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The Carletonian

The Carletonian

The Carletonian

Volunteer for Carleton “Instills Tradition”

<lunteer for Carleton made its annual appearance last week. VFC, touted as a “campus-wide stewardship event,” drew 261 students to the Great Hall January 19th-23rd to write thank you notes to Carleton volunteers and donors and make fundraising calls to alumni. The event, put on by the Alumni Annual Fund, raised $10,846 in gifts and $22,333 in pledges for a total of $33,179 in committed dollars.

While that isn’t a trifling sum, when put in perspective, it’s only enough to cover about seventy-two percent of a year’s tuition for one student. Which begs the question, what is the real purpose of VFC? Is it primarily a fundraising effort or an opportunity for students to connect with alums?

According to Jessica Brooks ’09, Assistant Director of the Alumni Annual Fund, the “answer is complicated.”

“The main purpose of this event is to instill the tradition of philanthropy in current students…Carleton’s tradition of giving back is a strength among our peers,” she said. For Brooks, who organized the event along with students on the Volunteer for Carleton Committee, VFC provides “a chance to expose students to that.”

The incentives for student participation don’t hurt either. Each night, student volunteers were rewarded with dinner from local restaurants, including tamales from El Triunfo and Basil’s Pizza, in addition to being entered into a drawing for door prizes. Those who attended two days of VFC received a reusable VFC bag, three-day attendees received VFC sunglasses, and attendance for four days was rewarded with a VFC t-shirt. Each activity that volunteers completed was rewarded with raffle tickets to be redeemed on Friday the 24th, and those who attended all five days received bonus tickets and were also entered into a raffle for a $100 Target gift card.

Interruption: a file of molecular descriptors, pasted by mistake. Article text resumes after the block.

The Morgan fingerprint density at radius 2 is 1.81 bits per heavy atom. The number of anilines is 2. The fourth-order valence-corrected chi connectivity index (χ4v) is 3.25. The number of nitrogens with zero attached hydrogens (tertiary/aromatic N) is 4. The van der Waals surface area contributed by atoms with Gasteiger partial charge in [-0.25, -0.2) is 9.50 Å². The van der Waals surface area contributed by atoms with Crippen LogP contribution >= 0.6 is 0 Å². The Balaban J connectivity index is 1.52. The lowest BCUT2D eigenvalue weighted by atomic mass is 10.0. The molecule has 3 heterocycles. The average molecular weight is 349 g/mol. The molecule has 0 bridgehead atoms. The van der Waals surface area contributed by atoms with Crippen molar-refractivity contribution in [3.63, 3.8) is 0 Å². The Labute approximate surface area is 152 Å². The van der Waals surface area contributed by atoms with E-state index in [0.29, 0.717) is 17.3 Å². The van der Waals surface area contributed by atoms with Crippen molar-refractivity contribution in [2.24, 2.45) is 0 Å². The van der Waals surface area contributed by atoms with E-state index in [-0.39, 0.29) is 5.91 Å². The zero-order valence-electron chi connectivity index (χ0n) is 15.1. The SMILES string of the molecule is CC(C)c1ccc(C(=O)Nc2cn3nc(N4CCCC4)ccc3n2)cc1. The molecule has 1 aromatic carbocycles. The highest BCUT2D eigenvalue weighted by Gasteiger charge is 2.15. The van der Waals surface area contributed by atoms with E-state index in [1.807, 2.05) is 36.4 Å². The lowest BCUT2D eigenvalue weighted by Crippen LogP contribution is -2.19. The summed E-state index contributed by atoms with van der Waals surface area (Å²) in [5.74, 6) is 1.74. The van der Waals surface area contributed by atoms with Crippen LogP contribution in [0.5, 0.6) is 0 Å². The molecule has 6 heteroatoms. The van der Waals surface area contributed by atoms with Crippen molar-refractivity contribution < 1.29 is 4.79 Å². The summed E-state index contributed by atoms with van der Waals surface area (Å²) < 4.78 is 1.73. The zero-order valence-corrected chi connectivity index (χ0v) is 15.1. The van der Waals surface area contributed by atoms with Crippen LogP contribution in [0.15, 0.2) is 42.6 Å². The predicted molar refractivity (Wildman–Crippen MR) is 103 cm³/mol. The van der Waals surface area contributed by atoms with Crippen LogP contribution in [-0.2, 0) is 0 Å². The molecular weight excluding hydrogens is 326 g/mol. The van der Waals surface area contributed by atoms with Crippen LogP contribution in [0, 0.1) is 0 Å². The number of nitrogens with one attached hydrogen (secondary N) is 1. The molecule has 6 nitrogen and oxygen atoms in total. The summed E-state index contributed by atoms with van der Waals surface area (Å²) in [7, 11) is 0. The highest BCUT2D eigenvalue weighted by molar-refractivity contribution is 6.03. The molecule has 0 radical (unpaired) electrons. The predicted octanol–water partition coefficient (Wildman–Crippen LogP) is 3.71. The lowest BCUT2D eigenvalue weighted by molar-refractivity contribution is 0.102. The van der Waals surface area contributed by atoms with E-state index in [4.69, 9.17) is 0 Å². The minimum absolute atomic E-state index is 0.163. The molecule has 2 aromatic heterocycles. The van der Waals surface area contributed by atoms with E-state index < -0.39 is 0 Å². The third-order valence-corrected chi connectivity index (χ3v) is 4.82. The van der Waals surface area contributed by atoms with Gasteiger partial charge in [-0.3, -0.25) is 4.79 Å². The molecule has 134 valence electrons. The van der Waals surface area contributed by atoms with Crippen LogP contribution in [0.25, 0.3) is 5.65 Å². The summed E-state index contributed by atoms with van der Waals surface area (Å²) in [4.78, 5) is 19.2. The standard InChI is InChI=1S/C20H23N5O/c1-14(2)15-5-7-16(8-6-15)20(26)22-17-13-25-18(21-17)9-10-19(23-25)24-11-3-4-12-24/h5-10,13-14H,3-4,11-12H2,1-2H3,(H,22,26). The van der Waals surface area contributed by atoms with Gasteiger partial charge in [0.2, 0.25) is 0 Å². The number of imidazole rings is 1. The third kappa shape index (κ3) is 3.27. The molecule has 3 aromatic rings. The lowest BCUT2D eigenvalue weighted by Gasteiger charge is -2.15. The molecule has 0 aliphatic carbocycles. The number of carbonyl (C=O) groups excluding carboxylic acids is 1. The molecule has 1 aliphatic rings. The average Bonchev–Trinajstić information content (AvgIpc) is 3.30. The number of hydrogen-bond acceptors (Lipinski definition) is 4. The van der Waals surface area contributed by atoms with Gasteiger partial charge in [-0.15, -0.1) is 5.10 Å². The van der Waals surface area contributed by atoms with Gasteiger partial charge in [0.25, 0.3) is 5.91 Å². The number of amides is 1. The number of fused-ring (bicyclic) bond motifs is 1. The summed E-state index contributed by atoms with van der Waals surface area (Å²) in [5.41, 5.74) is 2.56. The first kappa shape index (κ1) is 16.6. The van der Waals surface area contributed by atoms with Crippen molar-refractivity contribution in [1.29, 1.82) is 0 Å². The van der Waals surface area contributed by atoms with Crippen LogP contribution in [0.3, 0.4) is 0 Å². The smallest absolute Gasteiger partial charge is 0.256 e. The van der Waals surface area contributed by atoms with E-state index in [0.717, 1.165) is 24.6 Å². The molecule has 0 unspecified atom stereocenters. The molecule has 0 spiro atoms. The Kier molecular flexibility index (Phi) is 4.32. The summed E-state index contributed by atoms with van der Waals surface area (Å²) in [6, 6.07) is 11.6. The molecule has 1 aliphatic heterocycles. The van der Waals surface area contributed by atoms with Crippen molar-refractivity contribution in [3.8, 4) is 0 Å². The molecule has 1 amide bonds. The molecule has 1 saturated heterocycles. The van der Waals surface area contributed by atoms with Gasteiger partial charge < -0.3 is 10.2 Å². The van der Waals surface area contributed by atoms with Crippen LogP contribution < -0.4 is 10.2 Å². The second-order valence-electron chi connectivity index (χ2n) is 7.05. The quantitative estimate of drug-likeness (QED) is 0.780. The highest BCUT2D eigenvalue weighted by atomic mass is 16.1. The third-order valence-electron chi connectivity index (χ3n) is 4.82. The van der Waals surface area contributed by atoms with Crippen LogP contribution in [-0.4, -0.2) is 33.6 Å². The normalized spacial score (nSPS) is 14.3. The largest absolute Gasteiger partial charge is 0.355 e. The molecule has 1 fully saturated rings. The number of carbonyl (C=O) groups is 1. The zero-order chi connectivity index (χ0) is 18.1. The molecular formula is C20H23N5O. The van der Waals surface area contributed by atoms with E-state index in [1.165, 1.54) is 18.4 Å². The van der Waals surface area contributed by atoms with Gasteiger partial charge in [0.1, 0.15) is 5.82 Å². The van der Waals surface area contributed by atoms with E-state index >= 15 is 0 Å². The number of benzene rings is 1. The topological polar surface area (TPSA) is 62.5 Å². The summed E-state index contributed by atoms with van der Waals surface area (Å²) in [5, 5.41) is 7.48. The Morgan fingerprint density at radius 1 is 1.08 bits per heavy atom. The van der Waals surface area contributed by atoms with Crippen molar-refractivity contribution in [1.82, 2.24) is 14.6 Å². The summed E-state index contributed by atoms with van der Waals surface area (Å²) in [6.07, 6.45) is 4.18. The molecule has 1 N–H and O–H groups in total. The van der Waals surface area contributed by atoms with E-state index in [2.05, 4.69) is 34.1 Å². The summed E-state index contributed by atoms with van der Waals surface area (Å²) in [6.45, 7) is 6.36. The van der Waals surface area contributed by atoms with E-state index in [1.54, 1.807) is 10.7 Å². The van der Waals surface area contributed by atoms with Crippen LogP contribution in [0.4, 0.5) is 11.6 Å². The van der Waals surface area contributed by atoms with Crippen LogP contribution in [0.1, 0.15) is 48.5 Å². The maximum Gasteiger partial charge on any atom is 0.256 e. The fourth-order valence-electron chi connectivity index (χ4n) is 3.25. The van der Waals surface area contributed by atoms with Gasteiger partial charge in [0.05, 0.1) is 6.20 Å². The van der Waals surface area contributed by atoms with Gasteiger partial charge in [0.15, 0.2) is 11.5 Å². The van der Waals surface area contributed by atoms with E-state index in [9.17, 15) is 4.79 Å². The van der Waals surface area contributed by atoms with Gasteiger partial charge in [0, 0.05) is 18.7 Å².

At Friday’s live auction and raffle event, prizes included gift cards from local businesses, baked goods contributed by faculty, free nights, in Northfield hotels, a lunch with President Poskanzer, and a lunch with the Dean of Students at Chapati. One of the more unusual items up for auction was a wild game dinner. In addition, volunteers who spent the most time on the phone were rewarded with special prizes.

When I spoke to Brooks on Wednesday, the penultimate day of VFC, she said she was “feeling very excited” about the success of this year’s event.

It’s no wonder, considering that student volunteers finished more than 4,000 postcards and thank you notes. “As an alum, I love getting thank you notes in the mail and talking to students on the phone,” Brooks said.

The feeling appears to be mutual. Student volunteer Joshua Kwan ‘17, who was encouraged to participate by upperclassmen friends, said about going into the event, “I wasn’t as enthusiastic as the upperclassmen but I’ve grown to appreciate it. I came to realize at the end that it was fun to make calls and hear alums’ stories.”
For Kwan, it wasn’t all about the prizes he received for participating, “I would definitely do it again next year, but not because of the stuff you get.”

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